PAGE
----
Saturday, January 9, 2010

Our View on Crime and Punishment: Therapy with Teeth

Drug courts save money, reduce crowding, aid non-violent offenders.
In the mid-1990s, Carson Fox was a prosecutor in conservative Lexington, S.C., where being tough on crime comes with the territory. But another social undercurrent was also at work. "We found that in talking to citizens, nearly everyone had been touched by addiction and wanted to know if we were doing something that works, and if not, why not?" Fox recalled. He became part of an experiment: drug courts.

Like so many who've seen them in action, Fox is now an advocate of this alternative to regular courts. Their aim is to get at the underlying problem — through "therapy with teeth," as one judge put it.

Drug courts are only for non-violent offenders whose crimes, from marijuana possession to theft, are connected to abuse or addiction. Participants typically appear weekly before a judge and case workers for as long as 18 months. They submit to drug tests, treatment and more. If they graduate, their records are often wiped clean. Dropouts can go to prison, and many do. Studies vary widely, but they tend to show that well-administered adult drug courts can reduce recidivism by up to 35%. Not a magic bullet, obviously, but that is a lot of lives saved.

For lower-income participants, the courts can be a once-in-a-lifetime chance at sustained treatment. They have buy-in from the right as well as the left: The Bush and Clinton administrations both directed federal funding to state and local drug courts. Since the first court opened in Florida in 1989, they have expanded to every state and now number around 2,100.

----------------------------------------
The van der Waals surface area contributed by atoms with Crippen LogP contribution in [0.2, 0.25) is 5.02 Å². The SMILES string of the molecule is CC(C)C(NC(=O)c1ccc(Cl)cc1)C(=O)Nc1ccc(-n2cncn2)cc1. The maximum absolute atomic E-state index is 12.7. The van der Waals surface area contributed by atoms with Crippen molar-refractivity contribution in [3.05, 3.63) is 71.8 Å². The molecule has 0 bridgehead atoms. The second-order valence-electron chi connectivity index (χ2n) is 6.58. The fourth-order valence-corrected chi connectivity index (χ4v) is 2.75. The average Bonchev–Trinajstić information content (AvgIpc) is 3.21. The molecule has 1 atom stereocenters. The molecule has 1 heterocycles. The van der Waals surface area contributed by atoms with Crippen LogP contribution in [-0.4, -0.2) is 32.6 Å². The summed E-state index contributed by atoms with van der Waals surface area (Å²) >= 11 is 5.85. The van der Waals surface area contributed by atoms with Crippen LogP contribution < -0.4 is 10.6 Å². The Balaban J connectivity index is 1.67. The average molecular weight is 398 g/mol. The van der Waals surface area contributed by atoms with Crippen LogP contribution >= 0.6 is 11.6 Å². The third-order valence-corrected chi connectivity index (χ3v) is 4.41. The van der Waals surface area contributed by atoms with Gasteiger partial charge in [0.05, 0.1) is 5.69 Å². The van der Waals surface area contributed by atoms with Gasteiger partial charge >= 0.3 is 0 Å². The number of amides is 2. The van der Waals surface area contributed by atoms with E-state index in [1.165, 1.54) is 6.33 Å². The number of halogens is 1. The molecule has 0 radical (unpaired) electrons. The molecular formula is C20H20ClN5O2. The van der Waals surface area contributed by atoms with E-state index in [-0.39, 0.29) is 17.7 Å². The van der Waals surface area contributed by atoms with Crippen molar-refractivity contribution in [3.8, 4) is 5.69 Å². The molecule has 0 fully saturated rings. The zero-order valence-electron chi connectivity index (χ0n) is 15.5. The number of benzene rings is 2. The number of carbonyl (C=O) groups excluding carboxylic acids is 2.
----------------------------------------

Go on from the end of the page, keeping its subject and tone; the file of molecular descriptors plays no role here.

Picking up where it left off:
Critics argue that those who flunk out might end up serving longer sentences and giving up privacy. But participation is voluntary. Arguments that they cause more arrests seem overblown. If expanded further, drug courts have the potential to help reduce soaring taxpayer costs, relieve prison overcrowding and give non-violent offenders a better shot at rehabilitation.

All this is sorely needed because the justice and prison system is in crisis. More than one in 100 U.S. adults are in prison, and a record 7.2 million are under supervision. While tough sentences have proved to be an essential tool for getting repeat violent offenders off the streets, separating out non-violent offenders makes sense and saves dollars.

Some drug courts are better than others. Success rates depend a lot on the dedication and quality of the judges and their teams.

The 55,000 adults in drug court programs make up only a small fraction of the nation's 1.5 million non-violent, drug-related offenders. But cuts triggered by the wider financial crisis could shrink that number. More publicity and public support are needed. The U.S. Sentencing Commission, which advises Congress on policy, is considering making drug courts a priority. That would be a useful step.

Drug court graduates regularly testify to lives turned around from addiction, prostitution, shoplifting and more. That's the kind of success that turned prosecutor Fox into a believer —and is worth aiming for.

Posted at 12:21 AM/ET, October 21, 2008 in Law/Judiciary - Editorial, USA TODAY editorial | Permalink

No comments:

Post a Comment